The death instinct laying claim. Death making a deposit on even the most modest and humble aspirations, dragging us over the abyss back to the primal aesthetic root; as Nietsche said, if you look at the abyss long it begins to gaze back, slowly, inexorably hypnotizing until we fall over the edge in an act of primitive sacrifice and surrender, the logical and tragic conclusion of the artist when his aesthetic is confined to a strictly mental function. But its not enough to relieve us of the suffering that stark and vulgar materialism exerts on us, the raw void of the madhouse world. The art world is littered with failures of this function from Damien Hirst ashtrays, to Serrano’s Piss Christ and so on all children of the gods of obliteration that began with Duchamp and the pre-Garden of Eden existentialism of Barnett Newman. Or more charitably, parasiting on Duchamps and Newman’s inevitable inability to sustain the initial dynamic and succumbing to pretense of the ironic gesture.
Odd Nerdrum one famously once suggested there was something farcical about much of modernist art. As Kuspit said, it’s ap rovocative crowd pleaser at a conference when mobbed by 500 students to call Barnett Newman paintings nothing but wallpaper with theory, but it does expose the truth that a colored flat plane does not automatically equate with spirituality and that carried as a fashion or trend by followers it implies the sway of theory over art, or market values over spiritual values which elevate and inflates the derivative and unoriginal. Newman understood that linguistically speaking, man was not born free and our linguistic minds were made up for us from the day we were born. If we could tear back culture’s particular habits of perception and expression, could they come back to a source where language was not a barrier; the first sounds out of Yahweh’s mouth in creating the world and the conceptual blueprint for what became the human being…
…In the case of Barnett Newman, Kuspit finds the aesthetical under siege in the anti-human insistence of Newman on certain primitive, almost animistic energies which he felt were the essence of all created phenomenon. For Newman, art involved a sort of return to a state before the fall of biblical man, before civilization and its accelerating madness. He experienced himself as defiantly alone in a profoundly inhospitable universe. He believed in a regression to some pre-human state of being which was essential to his notion of creativity, to his dependence on a kind of preternatural energy which could elevate him above the bleak mediocrity of industrial society. His was a sort of abstract paganism, in which only a mythic return to pre-human creative energies could justify the lonely howl of the artist, acutely separate and adrift in a universe of eternal night. Read More:http://www.dharmacafe.com/culture-arts/postmortem-on-postmodern-art/P2/
It is the unique gift of Kuspit to see behind these clever masks of mental seclusion; and to follow the devastating trends in art which have brought us at last to the point where we can no longer assert that art has any real import in our lives at all. What both Duchamp and Newman held in common was the bedrock notion that the aesthetic of art be confined to a strictly mental function; that indeed the separate, personal mind of the artist is the seminal truth in art, and that the actual process of making a work of art and the end-product itself are inferior to its isolated conception. That is to say, they each represent two different modes of a willful retreat into the personal labyrinth of human subjectivity, into a kind of gloomy mental isolation. Thus Newman and Duchamp exemplify what occurs when the dynamic energy of life and love are deliberately withdrawn from the actual human world of culture and art, when what Freud called the “death instinct” lays claim to our most passionate relational aspirations….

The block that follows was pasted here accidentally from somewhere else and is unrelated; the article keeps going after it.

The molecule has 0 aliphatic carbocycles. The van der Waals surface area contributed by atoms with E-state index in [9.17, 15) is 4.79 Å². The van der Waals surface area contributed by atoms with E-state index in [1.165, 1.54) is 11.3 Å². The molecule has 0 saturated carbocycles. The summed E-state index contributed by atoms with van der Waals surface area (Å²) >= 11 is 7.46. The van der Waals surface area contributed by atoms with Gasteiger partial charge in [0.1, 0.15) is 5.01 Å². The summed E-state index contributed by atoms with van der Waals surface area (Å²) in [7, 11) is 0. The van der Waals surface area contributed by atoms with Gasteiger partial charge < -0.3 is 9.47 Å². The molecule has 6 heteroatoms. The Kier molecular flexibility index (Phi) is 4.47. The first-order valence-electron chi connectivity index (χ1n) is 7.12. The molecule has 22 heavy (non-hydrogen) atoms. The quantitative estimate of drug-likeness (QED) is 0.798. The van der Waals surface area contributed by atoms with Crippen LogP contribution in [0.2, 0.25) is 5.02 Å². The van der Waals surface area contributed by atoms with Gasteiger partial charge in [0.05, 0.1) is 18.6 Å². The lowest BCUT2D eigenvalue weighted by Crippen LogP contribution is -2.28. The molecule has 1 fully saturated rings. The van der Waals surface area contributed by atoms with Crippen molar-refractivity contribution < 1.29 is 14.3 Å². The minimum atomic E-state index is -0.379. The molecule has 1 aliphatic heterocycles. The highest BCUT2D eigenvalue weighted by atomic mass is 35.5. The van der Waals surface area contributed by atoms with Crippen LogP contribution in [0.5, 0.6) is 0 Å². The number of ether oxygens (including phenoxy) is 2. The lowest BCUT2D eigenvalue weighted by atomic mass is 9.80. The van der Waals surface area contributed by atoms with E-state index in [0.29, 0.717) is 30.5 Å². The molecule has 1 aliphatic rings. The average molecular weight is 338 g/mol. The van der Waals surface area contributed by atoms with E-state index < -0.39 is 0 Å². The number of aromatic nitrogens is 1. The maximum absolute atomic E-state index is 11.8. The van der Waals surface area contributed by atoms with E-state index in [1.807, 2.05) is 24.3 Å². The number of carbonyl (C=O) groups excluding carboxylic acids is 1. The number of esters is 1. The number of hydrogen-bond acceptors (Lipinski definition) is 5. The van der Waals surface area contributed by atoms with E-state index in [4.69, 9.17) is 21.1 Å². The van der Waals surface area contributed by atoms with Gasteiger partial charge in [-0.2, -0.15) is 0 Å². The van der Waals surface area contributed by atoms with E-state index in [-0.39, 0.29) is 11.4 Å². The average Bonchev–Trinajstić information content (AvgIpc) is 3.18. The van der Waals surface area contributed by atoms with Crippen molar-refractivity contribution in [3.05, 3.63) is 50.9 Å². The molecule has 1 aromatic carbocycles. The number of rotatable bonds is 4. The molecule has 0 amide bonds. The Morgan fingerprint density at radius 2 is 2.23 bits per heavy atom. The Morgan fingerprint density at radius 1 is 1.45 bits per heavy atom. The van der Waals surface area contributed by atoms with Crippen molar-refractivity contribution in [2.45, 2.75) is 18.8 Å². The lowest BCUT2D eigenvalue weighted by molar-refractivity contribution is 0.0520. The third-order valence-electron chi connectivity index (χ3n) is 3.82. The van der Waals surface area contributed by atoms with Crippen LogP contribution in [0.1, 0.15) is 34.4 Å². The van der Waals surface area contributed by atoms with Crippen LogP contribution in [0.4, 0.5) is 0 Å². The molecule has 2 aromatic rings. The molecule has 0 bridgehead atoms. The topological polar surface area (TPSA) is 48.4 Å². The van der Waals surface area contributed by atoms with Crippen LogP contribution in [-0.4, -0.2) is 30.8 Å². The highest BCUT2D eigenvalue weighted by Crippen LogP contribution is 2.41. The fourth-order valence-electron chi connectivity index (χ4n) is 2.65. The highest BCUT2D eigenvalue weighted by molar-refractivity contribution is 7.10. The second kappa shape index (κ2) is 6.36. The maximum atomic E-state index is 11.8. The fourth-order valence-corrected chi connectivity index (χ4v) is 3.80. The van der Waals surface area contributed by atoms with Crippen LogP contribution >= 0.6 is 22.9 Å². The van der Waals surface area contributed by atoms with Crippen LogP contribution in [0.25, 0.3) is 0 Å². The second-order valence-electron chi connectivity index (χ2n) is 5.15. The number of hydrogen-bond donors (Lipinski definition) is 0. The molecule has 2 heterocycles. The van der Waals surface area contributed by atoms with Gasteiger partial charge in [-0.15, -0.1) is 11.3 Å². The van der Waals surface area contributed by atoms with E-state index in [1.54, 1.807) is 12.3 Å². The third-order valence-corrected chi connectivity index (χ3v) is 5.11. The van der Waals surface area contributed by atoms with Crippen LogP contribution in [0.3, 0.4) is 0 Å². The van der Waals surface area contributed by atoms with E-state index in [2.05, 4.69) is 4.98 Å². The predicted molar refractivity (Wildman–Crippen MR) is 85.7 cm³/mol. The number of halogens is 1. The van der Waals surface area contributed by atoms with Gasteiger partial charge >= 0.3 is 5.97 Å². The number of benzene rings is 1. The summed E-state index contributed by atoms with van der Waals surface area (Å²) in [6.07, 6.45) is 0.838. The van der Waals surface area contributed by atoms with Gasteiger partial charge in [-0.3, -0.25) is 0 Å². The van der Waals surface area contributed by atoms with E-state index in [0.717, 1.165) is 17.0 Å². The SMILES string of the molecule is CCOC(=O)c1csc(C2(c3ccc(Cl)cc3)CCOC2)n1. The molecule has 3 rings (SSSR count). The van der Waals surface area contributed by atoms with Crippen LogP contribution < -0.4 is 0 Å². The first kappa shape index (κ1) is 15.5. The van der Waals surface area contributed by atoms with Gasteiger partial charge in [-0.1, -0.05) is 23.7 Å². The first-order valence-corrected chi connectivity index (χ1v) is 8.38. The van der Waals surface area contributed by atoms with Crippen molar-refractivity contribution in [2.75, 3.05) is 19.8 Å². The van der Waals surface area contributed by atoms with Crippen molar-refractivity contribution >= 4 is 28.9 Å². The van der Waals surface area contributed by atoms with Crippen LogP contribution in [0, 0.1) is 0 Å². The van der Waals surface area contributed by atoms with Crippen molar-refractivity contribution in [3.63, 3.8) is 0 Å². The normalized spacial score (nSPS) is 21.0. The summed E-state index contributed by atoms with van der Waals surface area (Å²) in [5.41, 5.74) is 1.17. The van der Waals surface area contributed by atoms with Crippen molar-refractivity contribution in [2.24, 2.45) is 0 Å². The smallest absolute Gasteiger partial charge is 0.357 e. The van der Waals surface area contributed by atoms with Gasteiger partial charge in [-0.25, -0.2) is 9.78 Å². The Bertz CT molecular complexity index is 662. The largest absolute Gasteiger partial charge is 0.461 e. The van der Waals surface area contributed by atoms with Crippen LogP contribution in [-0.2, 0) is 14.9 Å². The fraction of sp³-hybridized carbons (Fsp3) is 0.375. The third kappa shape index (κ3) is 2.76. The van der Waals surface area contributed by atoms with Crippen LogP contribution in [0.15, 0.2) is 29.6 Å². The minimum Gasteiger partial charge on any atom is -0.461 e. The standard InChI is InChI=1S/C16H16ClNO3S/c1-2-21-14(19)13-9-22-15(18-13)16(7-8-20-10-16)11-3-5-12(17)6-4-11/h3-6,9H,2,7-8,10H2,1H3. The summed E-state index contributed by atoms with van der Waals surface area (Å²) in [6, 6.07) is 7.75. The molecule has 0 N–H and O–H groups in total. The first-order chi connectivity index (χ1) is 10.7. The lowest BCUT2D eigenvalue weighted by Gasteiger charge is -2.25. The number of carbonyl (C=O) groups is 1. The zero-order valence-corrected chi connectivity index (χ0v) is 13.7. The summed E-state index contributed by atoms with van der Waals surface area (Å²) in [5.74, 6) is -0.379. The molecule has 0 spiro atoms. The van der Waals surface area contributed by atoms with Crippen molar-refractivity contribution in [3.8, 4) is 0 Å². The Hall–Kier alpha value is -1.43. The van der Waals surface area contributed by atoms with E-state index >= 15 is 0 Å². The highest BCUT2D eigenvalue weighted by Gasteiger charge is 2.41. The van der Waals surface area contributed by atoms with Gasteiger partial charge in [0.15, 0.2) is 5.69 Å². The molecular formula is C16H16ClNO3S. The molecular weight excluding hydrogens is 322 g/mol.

…Kuspit brilliantly traces the downward-spiraling trends of this malevolent assault on aesthetics in art; and we arrive at last at the melancholy present, where commerce and the surface diversions of mere entertainment have almost entirely subsumed what was once known as fine art, or high art. The inspired art that can move us deeply, that can re-connect us with the healing realms of the great unconscious, can find no path into the shrill markets of postmodernism, where the exaltation of the vulgar, the banal, the commercially viable and the strictly ideological are the price of entry.Read More:http://www.dharmacafe.com/culture-arts/postmortem-on-postmodern-art/full/
I am suggesting that the most spiritual art in the twentieth century was Expressionistic art, in all its varieties, abstract and figurative. In the United States we had a number of Jewish-American artists, such as Rothko, Newman, and Rudoff Baranik who made important spiritual art,
although I think they did not sufficiently attend to the sickness that prompts and informs it. In 1937 an advocate of Expressionism associated with The Ten described Expressionism as a Visionary art that conveyed the throb of life in a world in which it was threatened. It was aware of both internal and external reality, and tried to synthesize them in an intense vision. This is what Beuys did in an inimitable way, not only synthesizing subjective and objective reality in his art, but using it as a form of social action. He was the supreme post-Hegelian German idealist-realist.Read More:http://www.joyarrington.com/Site%20Projects/tc/JY_Trinity_Proceedings_Spiritual_Art2001.pdf